Another reason for the late depletion in stream water

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Another reason for the late depletion in stream water on June 6 th may be explained by the late melt chemistry of bucket W1, which is located in the valley bottom. Figure 5.6. 18 O of baseflow, melt, and stream showing streamflow concentrations dropping below the baseflow concentrations.
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47 Melt from W1 on May 2 nd 2003 has an 18 O of 19.87 (Figure 4.1). If the late depletion from W1 is representative of the snow remaining on the valley bottom, there may have been a significant enough snowpack remaining on the valley bottom to deplete the stream when it melted. The daily average input curves that include late melt from W1 do a good job of representing depleted late melt, however, when it is combined with the daily average curves representing the rest of the basin, the new water input curve does not depict this depleted melt water input. The errors in the hydrograph separation resulting from stream 18 O on January 24 th and February 24 th being lower than baseflow 18 O occur during the rising limb of the hydrograph when ald water contributions are usually close to 100%. Total errors due to overlap of 18 O during the 2003 melt event at the BEC occupy only 4.6% of the event flow. 5.3 The Hydrograph Separation The water year of 2003 for the Bogus stream is characterized by 3 flow pulses (Figure 4.6). The first pulse, centered on January 12 th , is the result of temperatures climbing above zero for the better part of January. The majority of the first flow pulse is composed of old water being pushed out of the basin by new meltwater. Temperatures climbing well above zero in March and April cause the second flow pulse, of which the majority of is also old water. The third flow pulse represents the main melt event. Temperatures climb and stay above zero in the middle of April. Much of the main melt event is composed of new water that is assumed to have worked through the basin from all three melt pulses.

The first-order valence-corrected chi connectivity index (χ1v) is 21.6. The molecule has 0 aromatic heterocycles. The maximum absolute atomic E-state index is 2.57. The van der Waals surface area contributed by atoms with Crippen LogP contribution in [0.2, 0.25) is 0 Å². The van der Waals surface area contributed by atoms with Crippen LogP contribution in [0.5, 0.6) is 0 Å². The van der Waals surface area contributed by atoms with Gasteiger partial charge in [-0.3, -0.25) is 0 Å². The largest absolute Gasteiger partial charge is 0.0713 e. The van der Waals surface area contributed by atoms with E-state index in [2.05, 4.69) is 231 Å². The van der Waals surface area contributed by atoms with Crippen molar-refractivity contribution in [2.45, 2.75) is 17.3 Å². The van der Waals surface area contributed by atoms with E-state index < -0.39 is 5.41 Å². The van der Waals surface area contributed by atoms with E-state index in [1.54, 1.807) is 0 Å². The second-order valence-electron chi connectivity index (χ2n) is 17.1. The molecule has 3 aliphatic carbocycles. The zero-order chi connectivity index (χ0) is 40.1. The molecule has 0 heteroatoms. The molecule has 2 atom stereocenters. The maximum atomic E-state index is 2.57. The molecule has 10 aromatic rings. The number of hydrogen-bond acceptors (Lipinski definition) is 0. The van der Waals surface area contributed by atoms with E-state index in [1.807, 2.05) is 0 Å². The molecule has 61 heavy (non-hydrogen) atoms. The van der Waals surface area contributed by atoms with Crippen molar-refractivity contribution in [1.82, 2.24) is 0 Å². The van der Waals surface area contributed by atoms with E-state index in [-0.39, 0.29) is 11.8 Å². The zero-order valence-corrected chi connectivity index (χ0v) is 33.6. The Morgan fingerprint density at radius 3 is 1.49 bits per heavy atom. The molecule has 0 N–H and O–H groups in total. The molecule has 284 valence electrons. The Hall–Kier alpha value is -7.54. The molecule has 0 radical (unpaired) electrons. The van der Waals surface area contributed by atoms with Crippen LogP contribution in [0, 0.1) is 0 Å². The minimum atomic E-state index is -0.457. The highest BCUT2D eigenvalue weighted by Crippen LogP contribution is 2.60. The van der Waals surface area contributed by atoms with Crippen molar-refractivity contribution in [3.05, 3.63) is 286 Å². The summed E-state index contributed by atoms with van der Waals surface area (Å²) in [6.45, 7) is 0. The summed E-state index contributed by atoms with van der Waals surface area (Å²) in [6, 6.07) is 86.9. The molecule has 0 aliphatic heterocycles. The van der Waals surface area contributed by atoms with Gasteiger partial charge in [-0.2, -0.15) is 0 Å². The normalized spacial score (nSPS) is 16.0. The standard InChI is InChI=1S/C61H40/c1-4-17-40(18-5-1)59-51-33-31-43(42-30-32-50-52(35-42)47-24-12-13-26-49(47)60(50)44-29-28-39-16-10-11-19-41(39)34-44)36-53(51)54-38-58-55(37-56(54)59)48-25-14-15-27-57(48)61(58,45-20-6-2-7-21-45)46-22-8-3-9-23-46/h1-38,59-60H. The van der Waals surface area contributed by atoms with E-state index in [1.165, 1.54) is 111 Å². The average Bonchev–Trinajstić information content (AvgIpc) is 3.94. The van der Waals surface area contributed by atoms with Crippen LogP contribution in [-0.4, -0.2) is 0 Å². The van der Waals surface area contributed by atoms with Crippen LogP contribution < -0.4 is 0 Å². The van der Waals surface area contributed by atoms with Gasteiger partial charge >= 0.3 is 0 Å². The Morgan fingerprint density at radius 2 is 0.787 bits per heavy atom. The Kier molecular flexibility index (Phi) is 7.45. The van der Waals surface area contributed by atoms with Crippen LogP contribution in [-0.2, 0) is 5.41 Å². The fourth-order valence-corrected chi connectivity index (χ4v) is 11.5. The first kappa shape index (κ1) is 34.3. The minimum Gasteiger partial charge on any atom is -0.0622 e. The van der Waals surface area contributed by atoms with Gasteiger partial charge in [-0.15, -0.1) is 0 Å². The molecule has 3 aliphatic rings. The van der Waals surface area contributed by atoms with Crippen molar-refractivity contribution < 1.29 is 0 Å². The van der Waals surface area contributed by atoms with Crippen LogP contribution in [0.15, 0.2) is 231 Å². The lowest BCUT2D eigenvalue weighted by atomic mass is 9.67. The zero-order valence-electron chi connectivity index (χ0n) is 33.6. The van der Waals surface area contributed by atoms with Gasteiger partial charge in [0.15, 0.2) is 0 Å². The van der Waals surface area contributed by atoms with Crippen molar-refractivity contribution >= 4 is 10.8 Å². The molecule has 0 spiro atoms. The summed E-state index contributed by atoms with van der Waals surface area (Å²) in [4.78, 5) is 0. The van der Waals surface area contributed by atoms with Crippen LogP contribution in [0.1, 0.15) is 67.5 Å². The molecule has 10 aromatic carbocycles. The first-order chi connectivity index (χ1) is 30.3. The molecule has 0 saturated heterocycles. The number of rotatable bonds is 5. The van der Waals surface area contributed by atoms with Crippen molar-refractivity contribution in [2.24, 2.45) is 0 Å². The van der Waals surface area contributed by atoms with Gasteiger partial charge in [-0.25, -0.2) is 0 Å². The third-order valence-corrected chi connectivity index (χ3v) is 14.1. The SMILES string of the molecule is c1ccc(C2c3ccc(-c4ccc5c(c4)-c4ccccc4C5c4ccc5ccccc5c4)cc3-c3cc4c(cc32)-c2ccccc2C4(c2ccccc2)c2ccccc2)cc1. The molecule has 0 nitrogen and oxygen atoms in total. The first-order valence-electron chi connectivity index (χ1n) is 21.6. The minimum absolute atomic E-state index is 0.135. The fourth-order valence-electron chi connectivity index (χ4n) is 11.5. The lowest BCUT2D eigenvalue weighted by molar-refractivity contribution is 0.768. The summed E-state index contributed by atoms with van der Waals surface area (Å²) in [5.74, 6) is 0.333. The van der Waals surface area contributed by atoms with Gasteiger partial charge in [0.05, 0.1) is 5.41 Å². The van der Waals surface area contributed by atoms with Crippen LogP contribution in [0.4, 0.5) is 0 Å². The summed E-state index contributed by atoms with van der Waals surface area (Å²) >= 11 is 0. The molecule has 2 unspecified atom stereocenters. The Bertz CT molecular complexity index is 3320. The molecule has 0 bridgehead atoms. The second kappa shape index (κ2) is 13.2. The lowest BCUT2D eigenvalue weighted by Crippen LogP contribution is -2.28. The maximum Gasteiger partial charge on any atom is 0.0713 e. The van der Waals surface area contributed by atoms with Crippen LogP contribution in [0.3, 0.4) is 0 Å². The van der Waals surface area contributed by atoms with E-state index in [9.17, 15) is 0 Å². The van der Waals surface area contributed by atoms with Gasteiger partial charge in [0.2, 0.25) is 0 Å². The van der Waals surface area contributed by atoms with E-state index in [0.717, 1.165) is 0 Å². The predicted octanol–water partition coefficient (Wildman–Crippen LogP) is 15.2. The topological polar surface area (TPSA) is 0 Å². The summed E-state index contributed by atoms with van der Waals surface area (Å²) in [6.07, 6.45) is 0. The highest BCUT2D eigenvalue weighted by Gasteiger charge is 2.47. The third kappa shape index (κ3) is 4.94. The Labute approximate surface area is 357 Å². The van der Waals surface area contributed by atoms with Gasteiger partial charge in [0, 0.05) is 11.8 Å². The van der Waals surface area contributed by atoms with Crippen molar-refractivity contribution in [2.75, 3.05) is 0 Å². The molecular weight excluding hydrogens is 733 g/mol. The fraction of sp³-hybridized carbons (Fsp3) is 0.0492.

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48
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49 6. CONCLUSIONS Hydrograph separations using a variety of methods to account for the new water chemistry result solutions ranging from 25% to 99%. By accounting for the spatial and temporal variability of melt water chemistry, and travel time of melt water from the hill slope to the stream, an isotopic hydrograph separation can be performed on a snowmelt event with complicated hydroclimatic conditions. Reliability of the isotopic hydrograph separation is dependent on sampling snowmelt throughout the entire melt period in many locations within the basin. Melt 18 O is highly variable in time and space. Catchment scale controls, such as elevation, aspect, and slope do not account for 18 O variability in the BEC. Small-scale experimentation reveals that significant variability in 18 O exists within approximately two meters. The most effective way to characterize melt 18 O is to sample from many locations within a catchment throughout the melt event.
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